Silver Bush, The Campbell family home since 1867.

The farm at Silver Bush, Anne's "Lake of Shining Waters" in the distance.

The parlor at Silver Bush

A bedroom at Silver Bush

Could this be Anne's Matthew Cuthbert?
No, just one of the guides, waiting to take us on a horse and buggy ride.

Molly the horse took us past the Lake of Shining Waters on our ride around the farm.

After a lovely boxed lunch on the front porch (including glasses of "awfully nice raspberry cordial") we left Silver Bush to travel the short distance to Cavendish and Green Gables – another spot much loved by author L. M. Montgomery whose cousins, the MacNeill family, were the original owners of the farm. Green Gables is now a National Historic Site and part of Prince Edward Island National Park. Kate and I spent a memorable few hours soaking up the Anne atmosphere while exploring the house and grounds (and the gift shop, of course). I brought home a copy of Anne, la maison aux pignons verts (Anne of Green Gables) which I hope to re-read and enjoy while at the same time improving my French. Time will tell.

The green gables that gave the farm its name.

Green shutters and flowering vines.

Green Gables

Windblown peonies in the Green Gables garden.

The gardens at Green Gables.

Dining room at Green Gables. The house is authentically Victorian throughout.

A little bedroom at Green Gables.

Matthew Cuthbert's hat and cane?

Best summer job ever! Interpretive staff playing Anne and her "kindred spirit" Diana.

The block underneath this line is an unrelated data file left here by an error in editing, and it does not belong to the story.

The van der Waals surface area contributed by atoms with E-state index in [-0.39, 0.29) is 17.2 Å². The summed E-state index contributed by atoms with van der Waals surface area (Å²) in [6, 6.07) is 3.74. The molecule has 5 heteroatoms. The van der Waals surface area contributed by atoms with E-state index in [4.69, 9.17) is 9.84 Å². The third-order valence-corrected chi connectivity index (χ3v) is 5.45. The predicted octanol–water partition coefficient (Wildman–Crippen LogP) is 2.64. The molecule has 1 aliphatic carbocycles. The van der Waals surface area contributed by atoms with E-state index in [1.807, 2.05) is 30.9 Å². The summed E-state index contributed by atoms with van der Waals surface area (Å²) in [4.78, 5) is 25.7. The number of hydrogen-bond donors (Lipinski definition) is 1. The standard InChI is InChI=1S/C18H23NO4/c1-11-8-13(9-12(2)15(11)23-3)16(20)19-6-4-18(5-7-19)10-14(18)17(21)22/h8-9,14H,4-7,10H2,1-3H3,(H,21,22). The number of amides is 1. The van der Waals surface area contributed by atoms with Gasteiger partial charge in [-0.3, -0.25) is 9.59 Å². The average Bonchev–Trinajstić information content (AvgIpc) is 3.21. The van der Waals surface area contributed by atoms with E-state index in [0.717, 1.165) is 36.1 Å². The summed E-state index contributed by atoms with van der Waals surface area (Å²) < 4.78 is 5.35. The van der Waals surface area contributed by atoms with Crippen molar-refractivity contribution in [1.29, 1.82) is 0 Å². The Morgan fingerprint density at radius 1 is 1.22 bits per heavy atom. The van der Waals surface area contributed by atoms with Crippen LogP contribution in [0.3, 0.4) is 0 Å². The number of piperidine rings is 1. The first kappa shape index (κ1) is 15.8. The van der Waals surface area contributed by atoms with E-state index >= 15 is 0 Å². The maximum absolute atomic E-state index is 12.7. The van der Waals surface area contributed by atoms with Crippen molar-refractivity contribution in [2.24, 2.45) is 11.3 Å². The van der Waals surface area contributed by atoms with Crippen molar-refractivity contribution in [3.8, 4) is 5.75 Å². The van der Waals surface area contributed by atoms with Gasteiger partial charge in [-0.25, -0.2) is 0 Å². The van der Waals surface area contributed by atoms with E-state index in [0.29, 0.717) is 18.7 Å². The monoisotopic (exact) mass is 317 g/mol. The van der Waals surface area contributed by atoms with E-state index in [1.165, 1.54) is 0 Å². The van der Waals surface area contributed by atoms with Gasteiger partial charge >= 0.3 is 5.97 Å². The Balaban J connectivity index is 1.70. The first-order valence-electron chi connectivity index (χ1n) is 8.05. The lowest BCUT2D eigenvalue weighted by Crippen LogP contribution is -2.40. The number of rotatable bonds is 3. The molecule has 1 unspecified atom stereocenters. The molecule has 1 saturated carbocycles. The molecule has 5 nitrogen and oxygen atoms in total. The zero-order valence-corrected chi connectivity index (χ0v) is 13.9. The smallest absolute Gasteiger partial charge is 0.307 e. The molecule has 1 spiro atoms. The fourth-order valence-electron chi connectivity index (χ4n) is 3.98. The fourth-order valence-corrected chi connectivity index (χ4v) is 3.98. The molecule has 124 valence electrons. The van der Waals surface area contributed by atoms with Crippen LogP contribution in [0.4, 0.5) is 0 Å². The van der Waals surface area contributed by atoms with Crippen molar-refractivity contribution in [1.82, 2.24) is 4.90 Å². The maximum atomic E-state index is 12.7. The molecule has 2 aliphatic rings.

Alas, we couldn't stay. But if I close my eyes, I'm back on Anne's island... red sand, salty breezes, and favourite stories of my childhood brought to life. Hope you enjoyed sharing the visit! Next up... lobster fishing in Shediac Bay.



Permalink: Green Gables





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Wednesday, June 21, 2017

picture says it all...





stillpoint... blog of Canadian author Cheryl Cooke Harrington

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Wednesday, June 07, 2017

it's hard being grebe...


Today dawned gloriously sunny in Toronto so I packed up my camera and went for a walk by the lake. We've had a lot of rain and flooding in the last month and water levels are still higher than I ever remember seeing them at Colonel Samuel Smith Park. The swans were flooded out of their traditional nesting spot in the pond and have retreated to the wooded bank. Those trees in the foreground are usually high and dry, well back from the water's edge.

Mute swans at Colonel Sam Smith Park, Toronto

The top of those rock walls are usually a meter above lake level

Out on the lake, the grebes are busy rebuilding after a bullying cormorant destroyed their first attempt at a nest. I hope they'll be successful this time - they're beautiful birds and diligent parents.

Red-necked Grebe on nesting platform,
Colonel Sam Smith Park, Toronto

Red-necked Grebe pair working on their nest

Grebe nest in yacht club basin at Sam Smith Park

Red-necked Grebe on patrol

One of those nasty Cormorant bullies, too close
for comfort, as a Grebe keeps watch from afar.

I heard but couldn't spot an Orchard Oriole that had a group of bird watchers all a-twitter. Spotted but couldn't photograph a lovely little Wilson's Warbler, and watched a Robin capture what I thought was a gigantic worm but turned out to be this tiny Brown Snake. The Robin eventually abandoned it on the path. Maybe his eyes were too big for his beak? High above, someone else waited to claim the prize.

Brown Snake

Mine!

Back on the pond, this Mallard Duck and Red-winged Blackbird made it easy for me to photograph them, almost as if they were posing to show off their best features.


"Alright Mr. DeMille, I'm ready for my close-up."

Wind-blown Blackbird

Until next time, may all your rambles be happy ones!






stillpoint... blog of Canadian author Cheryl Cooke Harrington